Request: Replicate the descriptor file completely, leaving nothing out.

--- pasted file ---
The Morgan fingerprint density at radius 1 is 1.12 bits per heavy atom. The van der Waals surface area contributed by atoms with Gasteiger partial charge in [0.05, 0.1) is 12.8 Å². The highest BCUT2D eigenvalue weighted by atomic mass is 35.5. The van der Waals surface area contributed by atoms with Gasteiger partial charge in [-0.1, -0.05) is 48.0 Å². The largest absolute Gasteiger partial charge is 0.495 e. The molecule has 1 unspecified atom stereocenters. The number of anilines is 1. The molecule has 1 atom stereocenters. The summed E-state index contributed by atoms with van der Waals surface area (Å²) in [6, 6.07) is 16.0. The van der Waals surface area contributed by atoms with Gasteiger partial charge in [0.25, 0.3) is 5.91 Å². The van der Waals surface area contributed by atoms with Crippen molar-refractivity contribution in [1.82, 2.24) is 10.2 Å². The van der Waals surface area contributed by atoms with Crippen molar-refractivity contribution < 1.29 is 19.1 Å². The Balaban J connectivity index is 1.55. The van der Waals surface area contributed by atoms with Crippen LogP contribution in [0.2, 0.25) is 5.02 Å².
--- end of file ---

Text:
The Morgan fingerprint density at radius 1 is 1.12 bits per heavy atom. The van der Waals surface area contributed by atoms with Gasteiger partial charge in [0.05, 0.1) is 12.8 Å². The highest BCUT2D eigenvalue weighted by atomic mass is 35.5. The van der Waals surface area contributed by atoms with Gasteiger partial charge in [-0.1, -0.05) is 48.0 Å². The largest absolute Gasteiger partial charge is 0.495 e. The molecule has 1 unspecified atom stereocenters. The number of anilines is 1. The molecule has 1 atom stereocenters. The summed E-state index contributed by atoms with van der Waals surface area (Å²) in [6, 6.07) is 16.0. The van der Waals surface area contributed by atoms with Gasteiger partial charge in [0.25, 0.3) is 5.91 Å². The van der Waals surface area contributed by atoms with Crippen molar-refractivity contribution in [1.82, 2.24) is 10.2 Å². The van der Waals surface area contributed by atoms with Crippen molar-refractivity contribution < 1.29 is 19.1 Å². The Balaban J connectivity index is 1.55. The van der Waals surface area contributed by atoms with Crippen LogP contribution in [0.2, 0.25) is 5.02 Å².